Poets, Use Your Skills to Nab Freelance Writing Jobs, Too

Poets, Use Your Skills to Nab Freelance Writing Jobs, Too

While it may seem like freelance writers are all graduates of journalism school who spent years working the beat at their local newspaper to earn their chops, that is only occasionally the case.

The articles you read in your favorite local and national publications come from all sorts of backgrounds, and only have one thing in common: Talent.

But it isn’t just the classically trained who can do this job. Poets can actually make great freelancers, and have the language skills to make their work shine.

Is freelance writing a good fit for you?

Here are some questions to ask yourself before you dive in:

  • Do you enjoy researching topics or ideas to enrich your poetry?
  • Do you have a decent grasp on grammar (regardless of whether you utilize it in poems)?
  • Do you find yourself writing about multiple topics in multiple ways?
  • Do you have hobbies or interests you want to write about but never make it into your poetry?


  • Are you organized, hardworking, and able to meet deadlines?
  • Are you discouraged that poetry contests seem like the only way to make an income from writing?
  • Are you looking for a career that utilizes your talent and provides flexibility to still write poetry?
  • Do you read magazines and feel you have something to contribute?

If you answered yes to most of these questions, then you are likely already headed toward freelance writing.

Becoming a freelance writer takes motivation, inspiration, and discipline.

You may be closer to this new career than you think.

How to get started as a freelance writer

Here are some tips to help yourself start thinking of yourself as a freelance writer and a poet:

1. Use your poet’s eye to come up with unique story angles

Poets pick up on small, interesting details that others overlook, and this attention can be used to your advantage as a freelancer.

Write down your story ideas, along with interesting details and poetic touches that come to you.

2. Research topics

Once you have an article idea, investigate that topic to develop so your idea can be well fleshed out for your future editor.

Research is also a great way to find out how a topic has been covered before, so you know your idea is fresh, and to see if there’s anything happening in the world that relates to your story idea. This is called pegging. If you can peg your idea to something relevant, then editors will have a better chance of fitting your article in.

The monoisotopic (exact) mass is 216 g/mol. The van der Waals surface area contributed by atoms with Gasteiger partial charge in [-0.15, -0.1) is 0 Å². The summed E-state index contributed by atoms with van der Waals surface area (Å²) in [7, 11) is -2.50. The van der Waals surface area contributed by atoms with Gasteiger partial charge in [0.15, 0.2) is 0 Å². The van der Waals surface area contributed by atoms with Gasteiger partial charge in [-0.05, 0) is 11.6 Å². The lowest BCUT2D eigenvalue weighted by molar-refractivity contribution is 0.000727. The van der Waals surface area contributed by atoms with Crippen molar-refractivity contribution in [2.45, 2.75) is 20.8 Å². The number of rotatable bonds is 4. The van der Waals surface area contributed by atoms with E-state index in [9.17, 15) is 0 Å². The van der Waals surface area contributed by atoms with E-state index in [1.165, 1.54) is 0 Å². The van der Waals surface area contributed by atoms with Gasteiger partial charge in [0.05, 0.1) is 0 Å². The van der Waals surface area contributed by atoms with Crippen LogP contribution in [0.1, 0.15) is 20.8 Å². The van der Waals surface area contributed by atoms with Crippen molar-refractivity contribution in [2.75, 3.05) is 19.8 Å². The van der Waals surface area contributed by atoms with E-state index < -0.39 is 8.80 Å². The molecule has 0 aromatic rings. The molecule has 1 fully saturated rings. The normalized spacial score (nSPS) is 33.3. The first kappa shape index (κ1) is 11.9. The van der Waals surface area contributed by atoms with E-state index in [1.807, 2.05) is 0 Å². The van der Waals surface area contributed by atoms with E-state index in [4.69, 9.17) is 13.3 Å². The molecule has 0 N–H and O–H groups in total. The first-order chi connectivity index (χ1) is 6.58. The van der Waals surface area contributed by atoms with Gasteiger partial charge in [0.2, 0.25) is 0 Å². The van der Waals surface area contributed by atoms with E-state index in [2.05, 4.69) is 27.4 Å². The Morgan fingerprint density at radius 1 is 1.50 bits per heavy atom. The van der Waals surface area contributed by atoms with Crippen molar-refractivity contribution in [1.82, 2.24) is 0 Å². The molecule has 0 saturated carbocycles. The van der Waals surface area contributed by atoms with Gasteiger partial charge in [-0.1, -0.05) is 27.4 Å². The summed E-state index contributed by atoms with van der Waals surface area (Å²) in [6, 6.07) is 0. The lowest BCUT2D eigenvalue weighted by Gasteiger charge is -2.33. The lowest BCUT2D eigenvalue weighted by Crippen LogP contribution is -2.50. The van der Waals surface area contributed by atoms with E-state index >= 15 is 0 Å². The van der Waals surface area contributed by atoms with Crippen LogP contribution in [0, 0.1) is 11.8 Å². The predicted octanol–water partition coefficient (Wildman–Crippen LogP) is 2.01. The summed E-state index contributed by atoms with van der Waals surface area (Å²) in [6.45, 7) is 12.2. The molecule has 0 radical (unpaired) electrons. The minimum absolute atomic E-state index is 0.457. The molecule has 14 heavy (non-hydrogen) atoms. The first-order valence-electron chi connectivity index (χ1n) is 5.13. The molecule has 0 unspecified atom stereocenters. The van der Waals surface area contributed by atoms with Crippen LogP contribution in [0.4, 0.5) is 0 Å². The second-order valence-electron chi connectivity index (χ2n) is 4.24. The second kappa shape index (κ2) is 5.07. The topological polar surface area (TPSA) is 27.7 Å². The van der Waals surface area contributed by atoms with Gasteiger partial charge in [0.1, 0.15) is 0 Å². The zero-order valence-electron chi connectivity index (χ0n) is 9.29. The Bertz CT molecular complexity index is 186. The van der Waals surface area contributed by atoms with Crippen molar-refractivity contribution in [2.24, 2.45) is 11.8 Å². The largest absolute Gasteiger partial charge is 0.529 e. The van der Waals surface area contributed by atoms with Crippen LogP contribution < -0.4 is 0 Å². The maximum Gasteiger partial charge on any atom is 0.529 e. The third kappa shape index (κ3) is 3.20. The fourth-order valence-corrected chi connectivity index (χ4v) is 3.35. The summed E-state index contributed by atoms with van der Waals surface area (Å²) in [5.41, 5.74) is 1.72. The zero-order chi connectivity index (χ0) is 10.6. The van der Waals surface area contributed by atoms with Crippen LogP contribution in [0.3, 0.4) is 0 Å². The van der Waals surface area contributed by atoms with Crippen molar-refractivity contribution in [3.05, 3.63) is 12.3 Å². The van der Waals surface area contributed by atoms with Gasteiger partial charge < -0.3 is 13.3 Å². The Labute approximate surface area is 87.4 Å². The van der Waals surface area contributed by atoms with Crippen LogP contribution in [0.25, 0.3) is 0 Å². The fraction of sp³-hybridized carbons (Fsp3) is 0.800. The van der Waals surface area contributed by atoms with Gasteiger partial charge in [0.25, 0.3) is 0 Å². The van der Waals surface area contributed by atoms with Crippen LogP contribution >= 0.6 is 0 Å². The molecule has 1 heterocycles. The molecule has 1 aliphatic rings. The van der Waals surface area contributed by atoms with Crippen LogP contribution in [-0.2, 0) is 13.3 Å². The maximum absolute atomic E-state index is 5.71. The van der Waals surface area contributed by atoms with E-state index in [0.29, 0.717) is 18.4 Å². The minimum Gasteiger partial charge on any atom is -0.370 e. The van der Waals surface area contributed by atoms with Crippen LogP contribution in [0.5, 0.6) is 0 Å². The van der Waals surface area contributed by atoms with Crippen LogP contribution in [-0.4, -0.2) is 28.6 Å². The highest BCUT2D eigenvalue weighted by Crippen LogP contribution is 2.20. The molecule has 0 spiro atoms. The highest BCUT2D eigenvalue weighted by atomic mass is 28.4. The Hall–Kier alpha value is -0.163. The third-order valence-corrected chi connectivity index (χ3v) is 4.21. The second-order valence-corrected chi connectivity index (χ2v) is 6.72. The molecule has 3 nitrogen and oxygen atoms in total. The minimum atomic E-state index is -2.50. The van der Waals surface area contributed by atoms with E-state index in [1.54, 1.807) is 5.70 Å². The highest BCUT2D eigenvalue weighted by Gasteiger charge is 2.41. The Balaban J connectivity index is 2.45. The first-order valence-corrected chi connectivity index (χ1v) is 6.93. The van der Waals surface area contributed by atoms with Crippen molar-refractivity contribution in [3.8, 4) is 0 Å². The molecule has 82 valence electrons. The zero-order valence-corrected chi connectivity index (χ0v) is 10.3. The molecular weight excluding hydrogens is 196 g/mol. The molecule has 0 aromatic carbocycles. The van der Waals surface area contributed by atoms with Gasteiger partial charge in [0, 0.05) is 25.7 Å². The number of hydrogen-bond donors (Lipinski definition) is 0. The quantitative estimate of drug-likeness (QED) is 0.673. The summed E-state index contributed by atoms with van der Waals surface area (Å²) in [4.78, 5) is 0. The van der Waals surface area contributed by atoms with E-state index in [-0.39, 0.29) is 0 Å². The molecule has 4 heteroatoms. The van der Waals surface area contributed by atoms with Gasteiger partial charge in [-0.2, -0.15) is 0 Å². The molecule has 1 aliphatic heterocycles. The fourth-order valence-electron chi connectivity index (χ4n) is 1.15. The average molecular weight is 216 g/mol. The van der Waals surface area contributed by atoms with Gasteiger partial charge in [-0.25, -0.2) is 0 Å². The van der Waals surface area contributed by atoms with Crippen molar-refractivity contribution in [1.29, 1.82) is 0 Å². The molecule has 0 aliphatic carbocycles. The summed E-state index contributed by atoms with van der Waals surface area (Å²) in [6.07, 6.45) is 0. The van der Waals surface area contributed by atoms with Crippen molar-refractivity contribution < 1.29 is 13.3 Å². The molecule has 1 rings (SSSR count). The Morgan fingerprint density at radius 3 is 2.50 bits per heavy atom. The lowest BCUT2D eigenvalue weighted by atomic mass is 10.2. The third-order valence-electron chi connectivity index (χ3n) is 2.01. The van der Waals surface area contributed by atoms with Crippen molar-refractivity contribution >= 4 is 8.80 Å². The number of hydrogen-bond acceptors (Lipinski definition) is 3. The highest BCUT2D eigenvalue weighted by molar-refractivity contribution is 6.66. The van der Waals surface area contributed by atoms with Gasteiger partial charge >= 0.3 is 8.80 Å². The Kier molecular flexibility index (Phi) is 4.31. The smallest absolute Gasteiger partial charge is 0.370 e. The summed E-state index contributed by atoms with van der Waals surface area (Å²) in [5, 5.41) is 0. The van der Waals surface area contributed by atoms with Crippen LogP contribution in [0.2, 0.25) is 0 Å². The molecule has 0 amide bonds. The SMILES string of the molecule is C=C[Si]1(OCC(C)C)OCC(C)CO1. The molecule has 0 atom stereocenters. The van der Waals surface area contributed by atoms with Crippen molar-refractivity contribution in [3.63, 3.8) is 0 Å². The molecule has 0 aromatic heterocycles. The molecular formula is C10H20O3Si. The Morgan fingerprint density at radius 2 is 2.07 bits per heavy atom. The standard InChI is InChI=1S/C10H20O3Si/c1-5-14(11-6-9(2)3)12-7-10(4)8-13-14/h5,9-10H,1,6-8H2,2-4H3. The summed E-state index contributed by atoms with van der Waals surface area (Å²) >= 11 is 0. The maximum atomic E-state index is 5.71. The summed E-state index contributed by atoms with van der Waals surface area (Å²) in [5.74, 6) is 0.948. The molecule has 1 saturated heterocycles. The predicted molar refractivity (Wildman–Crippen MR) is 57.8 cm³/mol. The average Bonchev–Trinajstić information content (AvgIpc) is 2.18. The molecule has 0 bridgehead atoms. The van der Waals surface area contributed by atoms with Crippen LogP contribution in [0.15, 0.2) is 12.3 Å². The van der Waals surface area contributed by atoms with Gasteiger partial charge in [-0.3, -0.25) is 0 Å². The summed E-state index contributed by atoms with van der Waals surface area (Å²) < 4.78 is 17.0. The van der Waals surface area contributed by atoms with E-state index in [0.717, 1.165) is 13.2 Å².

3. Research publications

Pick up your favorite magazines, getting a copy of , or checking out the opportunities listed on The Write Life to find out the name and email address of the correct editor. You may need to do some sleuthing and call the magazine to make sure you have the most up-to-date editor information.

4. Start writing to editors

You need to write a professional letter, called a pitch, to explain your idea and why a particular publication is the best place to publish your article — and why you are the best person to write it.

This is where your poetry skills will come in handy. Show your editor how great a writer you are, but don’t overdo it. Remember, sometimes the best poetry is simple and subtle.

5. Keep educating yourself!

There are a lot of resources available to help you learn about writing for magazines and newspapers, depending on what style of writing you wish to pursue.

Many of the places you already search for poetry opportunities also offer opportunities for freelance writers; some of those resources may be looking for writers themselves.

Remember, your poetic voice is what makes you unique. Don’t suppress your biggest asset as a writer. Embrace what makes your work stand out on the page, and have fun with your new career.

Are you a poet? What other skills have you leveraged in other areas of writing?

Filed Under: Freelancing

Featured resource

Gina Horkey’s course is designed for brand new freelancers who are looking to either supplement their income or earn a full-time wage as a writer.


  • I love it when I read a piece that reminds me of who I am essentially.

    Poetic and longform.

    Evangelizing what strikes my heart and the hearts of other readers.

    Thank you Carolyne.

    For years I posted to my blog “My Life with Trees” at deborahdrake.blogspot.com

    Haiku was my practice. And some prose.

    Now, as to being hardworking. Yes.
    Deadlines and structure. Not so strong.

    What do we do if we are in this camp?

    Appreciate this post a lot.

  • Lily Bowman says:

    I have been writing poetry for five years now, but writing various pieces for years. I am at a very young age, but want to start getting my name and work out there early. I have written various things from essays to short stories to, of course, poems on all sorts of topics which certain events in my life have effected my writing knowledge and skill. If anyone would be interested in my work, please notify me.

  • thanks a lot Jennifer. I too love to write using prose-verses and add a picture for further fun. 🙂

    Will have to read minutely and see if I can try your options.

  • Hi Carolyne!

    This is a topic that is near and dear to me because I, too, am a poet who makes a living as a freelancer. I even wrote a blog post, “How Being a Poet Made Me a Better Copy Editor.”

    So glad to see others with similar thoughts on the benefits of a poetic mindset.


  • Crispo says:

    I hope to start making progress as a poet and freelance writer. Thanx for the article which i found very interesting and informing.

  • Thank Carolyne for this great post! Very interesting

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